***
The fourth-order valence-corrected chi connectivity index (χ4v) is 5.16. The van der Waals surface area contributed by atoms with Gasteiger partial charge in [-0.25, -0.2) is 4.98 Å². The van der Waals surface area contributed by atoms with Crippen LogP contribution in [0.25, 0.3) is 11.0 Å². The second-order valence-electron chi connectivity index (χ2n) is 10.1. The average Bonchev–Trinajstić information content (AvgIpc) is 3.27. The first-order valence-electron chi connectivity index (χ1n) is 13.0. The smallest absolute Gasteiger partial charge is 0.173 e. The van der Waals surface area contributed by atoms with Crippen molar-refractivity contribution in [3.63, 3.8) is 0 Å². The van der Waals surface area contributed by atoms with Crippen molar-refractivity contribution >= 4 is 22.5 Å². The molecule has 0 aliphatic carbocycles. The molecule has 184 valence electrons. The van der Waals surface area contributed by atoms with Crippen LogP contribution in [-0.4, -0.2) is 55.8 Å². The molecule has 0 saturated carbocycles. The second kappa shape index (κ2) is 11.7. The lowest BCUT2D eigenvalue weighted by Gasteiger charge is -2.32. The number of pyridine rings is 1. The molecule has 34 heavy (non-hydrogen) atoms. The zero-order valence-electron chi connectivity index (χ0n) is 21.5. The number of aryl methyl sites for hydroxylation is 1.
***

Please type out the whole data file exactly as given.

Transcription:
The fourth-order valence-corrected chi connectivity index (χ4v) is 5.16. The van der Waals surface area contributed by atoms with Gasteiger partial charge in [-0.25, -0.2) is 4.98 Å². The van der Waals surface area contributed by atoms with Crippen LogP contribution in [0.25, 0.3) is 11.0 Å². The second-order valence-electron chi connectivity index (χ2n) is 10.1. The average Bonchev–Trinajstić information content (AvgIpc) is 3.27. The first-order valence-electron chi connectivity index (χ1n) is 13.0. The smallest absolute Gasteiger partial charge is 0.173 e. The van der Waals surface area contributed by atoms with Crippen molar-refractivity contribution in [3.63, 3.8) is 0 Å². The van der Waals surface area contributed by atoms with Crippen molar-refractivity contribution >= 4 is 22.5 Å². The molecule has 0 aliphatic carbocycles. The molecule has 184 valence electrons. The van der Waals surface area contributed by atoms with Crippen LogP contribution in [-0.4, -0.2) is 55.8 Å². The molecule has 0 saturated carbocycles. The second kappa shape index (κ2) is 11.7. The lowest BCUT2D eigenvalue weighted by Gasteiger charge is -2.32. The number of pyridine rings is 1. The molecule has 34 heavy (non-hydrogen) atoms. The zero-order valence-electron chi connectivity index (χ0n) is 21.5. The number of aryl methyl sites for hydroxylation is 1.